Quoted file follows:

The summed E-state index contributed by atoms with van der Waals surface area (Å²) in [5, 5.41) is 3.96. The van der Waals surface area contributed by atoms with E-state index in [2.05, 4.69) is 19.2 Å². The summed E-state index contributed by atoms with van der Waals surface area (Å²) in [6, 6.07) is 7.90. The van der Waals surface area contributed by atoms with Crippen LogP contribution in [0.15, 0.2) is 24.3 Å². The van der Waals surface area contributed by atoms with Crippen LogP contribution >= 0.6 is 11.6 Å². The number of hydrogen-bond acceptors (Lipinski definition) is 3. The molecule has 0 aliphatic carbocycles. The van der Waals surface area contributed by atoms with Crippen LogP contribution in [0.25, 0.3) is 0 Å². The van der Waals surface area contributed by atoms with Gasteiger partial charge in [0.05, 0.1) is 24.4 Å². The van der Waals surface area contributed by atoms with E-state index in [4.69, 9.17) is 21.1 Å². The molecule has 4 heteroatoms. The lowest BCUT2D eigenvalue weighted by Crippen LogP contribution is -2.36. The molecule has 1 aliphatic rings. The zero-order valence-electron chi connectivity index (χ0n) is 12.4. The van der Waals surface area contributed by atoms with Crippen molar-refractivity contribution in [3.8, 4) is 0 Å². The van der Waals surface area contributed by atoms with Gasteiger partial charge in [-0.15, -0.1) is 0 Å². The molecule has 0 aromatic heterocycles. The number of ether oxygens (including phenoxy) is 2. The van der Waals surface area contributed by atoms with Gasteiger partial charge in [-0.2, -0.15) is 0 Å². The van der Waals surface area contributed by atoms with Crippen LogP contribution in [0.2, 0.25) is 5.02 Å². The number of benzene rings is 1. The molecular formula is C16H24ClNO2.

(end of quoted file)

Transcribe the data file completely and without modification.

The summed E-state index contributed by atoms with van der Waals surface area (Å²) in [5, 5.41) is 3.96. The van der Waals surface area contributed by atoms with E-state index in [2.05, 4.69) is 19.2 Å². The summed E-state index contributed by atoms with van der Waals surface area (Å²) in [6, 6.07) is 7.90. The van der Waals surface area contributed by atoms with Crippen LogP contribution in [0.15, 0.2) is 24.3 Å². The van der Waals surface area contributed by atoms with Crippen LogP contribution >= 0.6 is 11.6 Å². The number of hydrogen-bond acceptors (Lipinski definition) is 3. The molecule has 0 aliphatic carbocycles. The van der Waals surface area contributed by atoms with Crippen LogP contribution in [0.25, 0.3) is 0 Å². The van der Waals surface area contributed by atoms with Gasteiger partial charge in [0.05, 0.1) is 24.4 Å². The van der Waals surface area contributed by atoms with E-state index in [4.69, 9.17) is 21.1 Å². The molecule has 4 heteroatoms. The lowest BCUT2D eigenvalue weighted by Crippen LogP contribution is -2.36. The molecule has 1 aliphatic rings. The zero-order valence-electron chi connectivity index (χ0n) is 12.4. The van der Waals surface area contributed by atoms with Crippen molar-refractivity contribution in [3.8, 4) is 0 Å². The van der Waals surface area contributed by atoms with Gasteiger partial charge in [-0.15, -0.1) is 0 Å². The molecule has 0 aromatic heterocycles. The number of ether oxygens (including phenoxy) is 2. The van der Waals surface area contributed by atoms with Gasteiger partial charge in [-0.2, -0.15) is 0 Å². The van der Waals surface area contributed by atoms with Crippen LogP contribution in [0.2, 0.25) is 5.02 Å². The number of benzene rings is 1. The molecular formula is C16H24ClNO2.